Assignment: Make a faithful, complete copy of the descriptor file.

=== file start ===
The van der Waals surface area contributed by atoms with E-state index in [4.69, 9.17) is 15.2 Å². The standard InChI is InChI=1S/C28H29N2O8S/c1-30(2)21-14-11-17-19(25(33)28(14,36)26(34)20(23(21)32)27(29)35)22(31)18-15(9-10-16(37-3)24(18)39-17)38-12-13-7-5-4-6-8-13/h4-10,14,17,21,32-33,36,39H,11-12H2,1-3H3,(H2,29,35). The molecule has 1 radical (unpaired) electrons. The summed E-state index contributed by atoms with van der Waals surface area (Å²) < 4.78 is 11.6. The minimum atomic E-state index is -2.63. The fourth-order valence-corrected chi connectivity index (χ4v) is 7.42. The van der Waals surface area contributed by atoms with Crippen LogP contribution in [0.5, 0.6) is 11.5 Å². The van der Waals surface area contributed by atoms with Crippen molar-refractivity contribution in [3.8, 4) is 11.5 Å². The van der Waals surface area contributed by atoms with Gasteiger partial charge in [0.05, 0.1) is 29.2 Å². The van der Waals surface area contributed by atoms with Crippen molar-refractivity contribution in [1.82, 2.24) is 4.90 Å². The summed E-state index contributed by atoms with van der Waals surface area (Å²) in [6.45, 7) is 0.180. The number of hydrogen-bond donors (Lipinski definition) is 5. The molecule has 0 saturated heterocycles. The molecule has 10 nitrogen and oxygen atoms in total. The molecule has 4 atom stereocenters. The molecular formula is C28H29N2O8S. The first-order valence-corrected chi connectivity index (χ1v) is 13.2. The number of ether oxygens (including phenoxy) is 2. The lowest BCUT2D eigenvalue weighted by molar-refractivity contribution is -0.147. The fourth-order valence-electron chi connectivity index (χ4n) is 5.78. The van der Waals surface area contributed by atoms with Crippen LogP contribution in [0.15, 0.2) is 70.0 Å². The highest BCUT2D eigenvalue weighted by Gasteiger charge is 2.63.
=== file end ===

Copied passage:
The van der Waals surface area contributed by atoms with E-state index in [4.69, 9.17) is 15.2 Å². The standard InChI is InChI=1S/C28H29N2O8S/c1-30(2)21-14-11-17-19(25(33)28(14,36)26(34)20(23(21)32)27(29)35)22(31)18-15(9-10-16(37-3)24(18)39-17)38-12-13-7-5-4-6-8-13/h4-10,14,17,21,32-33,36,39H,11-12H2,1-3H3,(H2,29,35). The molecule has 1 radical (unpaired) electrons. The summed E-state index contributed by atoms with van der Waals surface area (Å²) < 4.78 is 11.6. The minimum atomic E-state index is -2.63. The fourth-order valence-corrected chi connectivity index (χ4v) is 7.42. The van der Waals surface area contributed by atoms with Crippen LogP contribution in [0.5, 0.6) is 11.5 Å². The van der Waals surface area contributed by atoms with Crippen molar-refractivity contribution in [3.8, 4) is 11.5 Å². The van der Waals surface area contributed by atoms with Gasteiger partial charge in [0.05, 0.1) is 29.2 Å². The van der Waals surface area contributed by atoms with Crippen molar-refractivity contribution in [1.82, 2.24) is 4.90 Å². The summed E-state index contributed by atoms with van der Waals surface area (Å²) in [6.45, 7) is 0.180. The number of hydrogen-bond donors (Lipinski definition) is 5. The molecule has 0 saturated heterocycles. The molecule has 10 nitrogen and oxygen atoms in total. The molecule has 4 atom stereocenters. The molecular formula is C28H29N2O8S. The first-order valence-corrected chi connectivity index (χ1v) is 13.2. The number of ether oxygens (including phenoxy) is 2. The lowest BCUT2D eigenvalue weighted by molar-refractivity contribution is -0.147. The fourth-order valence-electron chi connectivity index (χ4n) is 5.78. The van der Waals surface area contributed by atoms with Crippen LogP contribution in [0.15, 0.2) is 70.0 Å². The highest BCUT2D eigenvalue weighted by Gasteiger charge is 2.63.